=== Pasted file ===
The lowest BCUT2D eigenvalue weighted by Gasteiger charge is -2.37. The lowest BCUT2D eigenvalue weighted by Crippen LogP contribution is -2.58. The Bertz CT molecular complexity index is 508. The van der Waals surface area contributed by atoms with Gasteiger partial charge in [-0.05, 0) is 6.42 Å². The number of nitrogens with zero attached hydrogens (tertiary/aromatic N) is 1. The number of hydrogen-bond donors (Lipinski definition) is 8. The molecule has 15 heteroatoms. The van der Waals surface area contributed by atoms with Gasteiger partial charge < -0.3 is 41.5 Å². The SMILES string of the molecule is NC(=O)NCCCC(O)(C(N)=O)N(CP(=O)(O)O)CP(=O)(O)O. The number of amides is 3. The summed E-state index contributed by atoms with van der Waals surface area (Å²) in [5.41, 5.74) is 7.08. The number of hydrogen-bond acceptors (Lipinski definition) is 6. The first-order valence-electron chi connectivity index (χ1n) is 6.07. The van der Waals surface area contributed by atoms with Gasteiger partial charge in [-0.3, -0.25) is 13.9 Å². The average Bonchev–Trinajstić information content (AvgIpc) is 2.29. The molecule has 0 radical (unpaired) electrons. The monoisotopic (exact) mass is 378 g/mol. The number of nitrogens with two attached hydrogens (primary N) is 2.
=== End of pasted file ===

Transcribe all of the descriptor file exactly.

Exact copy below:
The lowest BCUT2D eigenvalue weighted by Gasteiger charge is -2.37. The lowest BCUT2D eigenvalue weighted by Crippen LogP contribution is -2.58. The Bertz CT molecular complexity index is 508. The van der Waals surface area contributed by atoms with Gasteiger partial charge in [-0.05, 0) is 6.42 Å². The number of nitrogens with zero attached hydrogens (tertiary/aromatic N) is 1. The number of hydrogen-bond donors (Lipinski definition) is 8. The molecule has 15 heteroatoms. The van der Waals surface area contributed by atoms with Gasteiger partial charge < -0.3 is 41.5 Å². The SMILES string of the molecule is NC(=O)NCCCC(O)(C(N)=O)N(CP(=O)(O)O)CP(=O)(O)O. The number of amides is 3. The summed E-state index contributed by atoms with van der Waals surface area (Å²) in [5.41, 5.74) is 7.08. The number of hydrogen-bond acceptors (Lipinski definition) is 6. The first-order valence-electron chi connectivity index (χ1n) is 6.07. The van der Waals surface area contributed by atoms with Gasteiger partial charge in [-0.3, -0.25) is 13.9 Å². The average Bonchev–Trinajstić information content (AvgIpc) is 2.29. The molecule has 0 radical (unpaired) electrons. The monoisotopic (exact) mass is 378 g/mol. The number of nitrogens with two attached hydrogens (primary N) is 2.